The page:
- Paperback: 424 pages
- Publisher: Wiley-Interscience; 1 edition (December 31, 2004)
- Language: English
- ISBN-10: 047127402X
- ISBN-13: 978-0471274025
- Product Dimensions: 6 x 1.6 x 9 inches
- Shipping Weight: 1.2 pounds
- Average Customer Review: 27 customer reviews
- Amazon Best Sellers Rank: #2,343,619 in Books (See Top 100 in Books)
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Creating More Effective Graphs 1st Edition
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"She adopts a bookbook format providing hints on graphs in one, two and more dimensions, scales, visual clarity and so on...the page design- with half of every page blank - is refreshingly easy on the eyes. Inclusion of examples is generous." (Junk Charts 2008)"This book should occupy a spot on any statistician's bookshelf next to
From the Author
I have discovered quality problems with the 5th and 6th printings of Creating More Effective Graphs. Contact me at naomi at nbr-graphs.com if you have one of these printings to learn how to get a replacement copy.
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But the range of previous reviews shows that it doesn't appeal to everyone. If you want discussion of graphs for data padded out with long-winded commentary, author anecdotes or autobiography, or erudite and rambling digressions on how important and how useful visualization is, there are several quite different books on offer.
What Naomi Robbins offers is a no-nonsense, nitty-gritty series of concrete recommendations on what kinds of graphs to use and why. The graphs don't need extended commentary, as they themselves are the bulk of the argument and the backing evidence. The author is able to draw on her own extensive experiences with data and advice to many others on what graphics to use. There is also reasoned discussion of what graphs to avoid and precisely why.
The readership could be students, people in business, scientists, anyone with some data to plot and wanting concrete possibilities to think about. The technical level is gentle, fully appreciating that few people recall all their high school mathematics easily, let alone have studied any since. Software is not an issue, as most graphs can be drawn easily even in MS Excel.
It is true that color is not discussed. I'm with those who maintain that a degree of minimalism in the use of color is usually a good thing. Too many graphics attract a Wow! because of their multicolored impact, but fruit salad and rainbow effects don't necessarily make a graph easier to understand. It's the Aha! that is more needed from graphics, seeing the structure in the data or coming away with a story of main patterns and important details that helps understanding. You can get the logic of a graph right with the recommendations here and then add modest coloring to taste.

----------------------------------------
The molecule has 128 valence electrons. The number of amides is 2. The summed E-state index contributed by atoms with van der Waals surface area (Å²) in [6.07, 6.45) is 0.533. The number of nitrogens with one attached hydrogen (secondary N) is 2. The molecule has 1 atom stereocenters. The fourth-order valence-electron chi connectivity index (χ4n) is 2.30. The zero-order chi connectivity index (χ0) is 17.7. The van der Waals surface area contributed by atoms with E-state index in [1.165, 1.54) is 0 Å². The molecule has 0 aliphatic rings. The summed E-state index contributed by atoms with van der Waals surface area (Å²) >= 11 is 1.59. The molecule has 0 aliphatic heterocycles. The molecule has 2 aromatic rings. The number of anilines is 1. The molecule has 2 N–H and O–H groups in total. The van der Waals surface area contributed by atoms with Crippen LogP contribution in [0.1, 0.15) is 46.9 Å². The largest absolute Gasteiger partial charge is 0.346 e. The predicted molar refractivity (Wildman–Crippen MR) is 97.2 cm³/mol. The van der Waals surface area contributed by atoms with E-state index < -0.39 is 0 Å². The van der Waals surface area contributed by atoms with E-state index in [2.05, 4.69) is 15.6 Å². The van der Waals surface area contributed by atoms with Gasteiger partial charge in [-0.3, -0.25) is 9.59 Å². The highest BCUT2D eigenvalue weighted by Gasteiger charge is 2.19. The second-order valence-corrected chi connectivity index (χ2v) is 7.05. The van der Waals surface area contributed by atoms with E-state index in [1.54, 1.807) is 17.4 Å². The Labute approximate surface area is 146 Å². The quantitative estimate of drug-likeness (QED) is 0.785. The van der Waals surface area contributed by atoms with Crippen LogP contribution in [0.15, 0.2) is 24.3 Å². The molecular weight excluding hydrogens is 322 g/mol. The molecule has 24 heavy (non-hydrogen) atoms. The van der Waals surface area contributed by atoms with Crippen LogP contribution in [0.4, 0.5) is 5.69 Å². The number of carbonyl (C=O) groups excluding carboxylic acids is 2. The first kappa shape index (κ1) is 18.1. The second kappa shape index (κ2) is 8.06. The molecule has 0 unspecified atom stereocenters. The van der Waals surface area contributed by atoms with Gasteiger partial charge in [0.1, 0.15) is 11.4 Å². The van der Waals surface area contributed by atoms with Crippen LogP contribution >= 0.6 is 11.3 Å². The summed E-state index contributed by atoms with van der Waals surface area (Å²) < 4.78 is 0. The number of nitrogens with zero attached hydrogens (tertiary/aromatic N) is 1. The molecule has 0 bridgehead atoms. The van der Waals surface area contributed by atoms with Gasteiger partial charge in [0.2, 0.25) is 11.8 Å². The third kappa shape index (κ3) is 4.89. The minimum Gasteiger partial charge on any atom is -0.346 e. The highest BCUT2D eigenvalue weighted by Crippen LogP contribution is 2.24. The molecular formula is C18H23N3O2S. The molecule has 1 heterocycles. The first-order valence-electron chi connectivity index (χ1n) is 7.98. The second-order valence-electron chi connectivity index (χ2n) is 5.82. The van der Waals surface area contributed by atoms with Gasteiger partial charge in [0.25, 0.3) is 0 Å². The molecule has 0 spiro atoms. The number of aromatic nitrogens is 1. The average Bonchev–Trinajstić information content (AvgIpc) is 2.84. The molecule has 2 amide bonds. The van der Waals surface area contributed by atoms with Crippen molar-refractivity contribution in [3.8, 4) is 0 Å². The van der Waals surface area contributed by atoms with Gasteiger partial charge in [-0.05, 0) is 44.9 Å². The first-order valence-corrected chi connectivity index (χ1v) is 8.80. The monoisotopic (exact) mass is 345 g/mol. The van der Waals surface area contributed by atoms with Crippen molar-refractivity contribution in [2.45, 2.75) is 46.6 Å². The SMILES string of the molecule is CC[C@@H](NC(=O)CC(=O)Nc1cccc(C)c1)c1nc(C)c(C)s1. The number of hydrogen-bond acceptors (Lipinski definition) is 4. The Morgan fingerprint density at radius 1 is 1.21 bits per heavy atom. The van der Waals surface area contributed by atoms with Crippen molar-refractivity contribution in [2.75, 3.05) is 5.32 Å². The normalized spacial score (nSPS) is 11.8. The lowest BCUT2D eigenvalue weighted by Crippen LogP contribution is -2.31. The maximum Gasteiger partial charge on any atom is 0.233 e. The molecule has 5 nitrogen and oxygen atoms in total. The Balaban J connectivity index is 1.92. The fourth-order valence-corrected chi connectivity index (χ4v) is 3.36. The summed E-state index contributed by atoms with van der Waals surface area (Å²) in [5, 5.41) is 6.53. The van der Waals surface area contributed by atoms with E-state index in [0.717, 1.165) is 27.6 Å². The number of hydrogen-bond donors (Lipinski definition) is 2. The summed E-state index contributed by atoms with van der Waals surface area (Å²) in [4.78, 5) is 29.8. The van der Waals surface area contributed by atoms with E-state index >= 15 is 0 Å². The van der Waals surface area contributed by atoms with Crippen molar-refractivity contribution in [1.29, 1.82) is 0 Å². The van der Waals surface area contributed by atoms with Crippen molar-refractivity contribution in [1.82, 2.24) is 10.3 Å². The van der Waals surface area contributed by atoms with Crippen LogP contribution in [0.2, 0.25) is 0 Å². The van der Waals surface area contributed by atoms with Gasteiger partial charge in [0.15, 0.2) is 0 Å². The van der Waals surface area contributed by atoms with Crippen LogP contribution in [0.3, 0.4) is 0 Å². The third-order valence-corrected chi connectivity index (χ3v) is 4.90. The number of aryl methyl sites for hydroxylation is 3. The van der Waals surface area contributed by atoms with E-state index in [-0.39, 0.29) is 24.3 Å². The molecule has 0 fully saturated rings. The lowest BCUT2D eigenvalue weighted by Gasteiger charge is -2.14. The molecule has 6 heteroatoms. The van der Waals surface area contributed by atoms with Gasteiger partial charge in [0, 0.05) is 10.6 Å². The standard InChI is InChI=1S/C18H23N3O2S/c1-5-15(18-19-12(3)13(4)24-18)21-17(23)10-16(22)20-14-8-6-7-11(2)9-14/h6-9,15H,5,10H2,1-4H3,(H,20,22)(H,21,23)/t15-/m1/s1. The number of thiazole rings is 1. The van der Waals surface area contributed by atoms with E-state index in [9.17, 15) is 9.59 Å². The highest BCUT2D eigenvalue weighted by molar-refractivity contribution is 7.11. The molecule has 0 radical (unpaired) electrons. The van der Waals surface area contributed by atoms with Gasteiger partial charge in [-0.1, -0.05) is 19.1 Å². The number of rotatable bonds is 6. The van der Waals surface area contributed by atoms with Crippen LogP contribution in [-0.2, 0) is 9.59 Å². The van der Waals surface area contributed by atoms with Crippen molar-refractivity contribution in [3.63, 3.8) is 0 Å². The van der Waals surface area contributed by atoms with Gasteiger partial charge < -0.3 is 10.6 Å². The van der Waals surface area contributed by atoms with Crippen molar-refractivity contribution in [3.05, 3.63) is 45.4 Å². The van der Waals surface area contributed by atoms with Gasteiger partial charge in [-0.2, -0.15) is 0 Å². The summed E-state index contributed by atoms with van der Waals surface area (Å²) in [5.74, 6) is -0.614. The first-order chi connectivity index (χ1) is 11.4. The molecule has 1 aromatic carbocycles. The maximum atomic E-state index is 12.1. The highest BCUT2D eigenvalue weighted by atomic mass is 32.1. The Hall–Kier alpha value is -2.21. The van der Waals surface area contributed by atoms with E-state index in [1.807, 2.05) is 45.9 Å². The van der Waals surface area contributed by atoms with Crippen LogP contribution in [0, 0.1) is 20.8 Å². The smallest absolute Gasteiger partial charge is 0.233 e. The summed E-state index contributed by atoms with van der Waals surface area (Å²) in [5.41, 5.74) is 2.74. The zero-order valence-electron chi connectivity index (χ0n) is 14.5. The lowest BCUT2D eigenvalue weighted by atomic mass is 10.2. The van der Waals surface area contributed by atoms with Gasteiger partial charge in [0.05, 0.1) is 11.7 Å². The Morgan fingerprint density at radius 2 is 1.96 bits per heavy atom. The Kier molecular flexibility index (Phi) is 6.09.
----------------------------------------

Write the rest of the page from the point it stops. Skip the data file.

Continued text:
The graphs and technical information presented may be useful for individuals with no graphing experience at all, but frankly, so does sticking to the basic chart type templates in typical applications. For even just slightly advanced users, this book does not offer any additional information or value.
The layout and design of the book itself is crude and full of poor typesetting choices, which is usable but rather off-putting (odd for a book that is supposed to help drawing attention to information): The entire book is grey scale, fonts chosen often don't enhance legibility of the plots, font sizes often inappropriate (tick labels touching, etc). I find this rather disturbing for a book that tries to educate on proper presentation of data.
I have worked as a researcher in academia as well as th ecorporate world and I have seen my share of ineffective and outright terrible plots and graphs, but I don't think this book will help anyone get better at it.
After reading her, several of my graphs have opened my own eyes to insights I did not have before, and the graphical presentations (messages) I make to my colleagues and customers have become clearer and more accurate.
I find her “Creating More Effective Graphs” complementary to Stephen Few’s books (“Show Me the Numbers”, “Now you See it”, and “Information Dashboard Design”).
I would recommend these books to everyone who has to present data in the practical business World.
These days most researchers are still forced to deal with black and white or gray-scale images for publications and this book will help you render great non-color graphics but with the use of web-presentation and color poster sessions there is a need for a 2nd edition to cover the use of color.
I strongly suspect that people who read this will want to get their hands on a real statistical graphics program like R, S-plus or SAS 9.2 (or newer) to be able to take full advantage of the suggestions but they are not required because with this book and some of the references (with websites given in the book) you can generate almost every graphic in Excel easily (box-whisker plots are a big exception).
The author does not do the Microsoft bashing that you see from other authors who love graphics (Tufte especially) but if you read this book you will understand their disdain for Excel and PowerPoint graphics.